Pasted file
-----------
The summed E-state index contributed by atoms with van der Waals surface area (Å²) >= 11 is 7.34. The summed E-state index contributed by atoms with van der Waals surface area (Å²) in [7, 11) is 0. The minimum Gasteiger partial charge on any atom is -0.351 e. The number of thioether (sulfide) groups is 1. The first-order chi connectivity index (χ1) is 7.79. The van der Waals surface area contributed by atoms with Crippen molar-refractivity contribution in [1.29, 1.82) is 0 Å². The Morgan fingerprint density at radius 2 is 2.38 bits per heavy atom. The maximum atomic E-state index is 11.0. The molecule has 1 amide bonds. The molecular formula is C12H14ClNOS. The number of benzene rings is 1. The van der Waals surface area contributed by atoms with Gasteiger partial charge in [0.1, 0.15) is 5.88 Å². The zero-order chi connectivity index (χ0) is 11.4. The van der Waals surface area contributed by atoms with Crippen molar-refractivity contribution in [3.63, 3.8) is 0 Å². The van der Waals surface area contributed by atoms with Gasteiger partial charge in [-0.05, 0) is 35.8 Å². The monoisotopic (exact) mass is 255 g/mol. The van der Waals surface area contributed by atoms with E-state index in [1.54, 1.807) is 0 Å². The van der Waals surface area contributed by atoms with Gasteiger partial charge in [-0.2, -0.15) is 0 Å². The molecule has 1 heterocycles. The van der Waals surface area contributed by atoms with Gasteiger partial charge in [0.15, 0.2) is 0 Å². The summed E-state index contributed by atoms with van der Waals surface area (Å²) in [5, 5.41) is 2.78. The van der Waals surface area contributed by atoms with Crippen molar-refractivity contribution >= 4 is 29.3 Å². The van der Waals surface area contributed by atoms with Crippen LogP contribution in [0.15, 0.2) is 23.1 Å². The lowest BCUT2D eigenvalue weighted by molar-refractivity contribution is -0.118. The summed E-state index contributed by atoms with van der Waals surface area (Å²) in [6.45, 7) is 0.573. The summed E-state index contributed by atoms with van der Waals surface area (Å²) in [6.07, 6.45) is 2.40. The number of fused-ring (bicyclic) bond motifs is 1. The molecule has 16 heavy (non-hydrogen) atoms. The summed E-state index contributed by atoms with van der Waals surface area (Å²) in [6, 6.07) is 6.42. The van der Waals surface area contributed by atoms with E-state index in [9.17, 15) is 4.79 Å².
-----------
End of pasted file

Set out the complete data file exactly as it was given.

The summed E-state index contributed by atoms with van der Waals surface area (Å²) >= 11 is 7.34. The summed E-state index contributed by atoms with van der Waals surface area (Å²) in [7, 11) is 0. The minimum Gasteiger partial charge on any atom is -0.351 e. The number of thioether (sulfide) groups is 1. The first-order chi connectivity index (χ1) is 7.79. The van der Waals surface area contributed by atoms with Crippen molar-refractivity contribution in [1.29, 1.82) is 0 Å². The Morgan fingerprint density at radius 2 is 2.38 bits per heavy atom. The maximum atomic E-state index is 11.0. The molecule has 1 amide bonds. The molecular formula is C12H14ClNOS. The number of benzene rings is 1. The van der Waals surface area contributed by atoms with Gasteiger partial charge in [0.1, 0.15) is 5.88 Å². The zero-order chi connectivity index (χ0) is 11.4. The van der Waals surface area contributed by atoms with Crippen molar-refractivity contribution in [3.63, 3.8) is 0 Å². The van der Waals surface area contributed by atoms with Gasteiger partial charge in [-0.05, 0) is 35.8 Å². The monoisotopic (exact) mass is 255 g/mol. The van der Waals surface area contributed by atoms with E-state index in [1.54, 1.807) is 0 Å². The van der Waals surface area contributed by atoms with Gasteiger partial charge in [-0.2, -0.15) is 0 Å². The molecule has 1 heterocycles. The van der Waals surface area contributed by atoms with Gasteiger partial charge in [0.15, 0.2) is 0 Å². The summed E-state index contributed by atoms with van der Waals surface area (Å²) in [5, 5.41) is 2.78. The van der Waals surface area contributed by atoms with Crippen molar-refractivity contribution >= 4 is 29.3 Å². The van der Waals surface area contributed by atoms with Crippen LogP contribution in [0.15, 0.2) is 23.1 Å². The lowest BCUT2D eigenvalue weighted by molar-refractivity contribution is -0.118. The summed E-state index contributed by atoms with van der Waals surface area (Å²) in [6.45, 7) is 0.573. The summed E-state index contributed by atoms with van der Waals surface area (Å²) in [6.07, 6.45) is 2.40. The number of fused-ring (bicyclic) bond motifs is 1. The molecule has 16 heavy (non-hydrogen) atoms. The summed E-state index contributed by atoms with van der Waals surface area (Å²) in [6, 6.07) is 6.42. The van der Waals surface area contributed by atoms with E-state index in [9.17, 15) is 4.79 Å².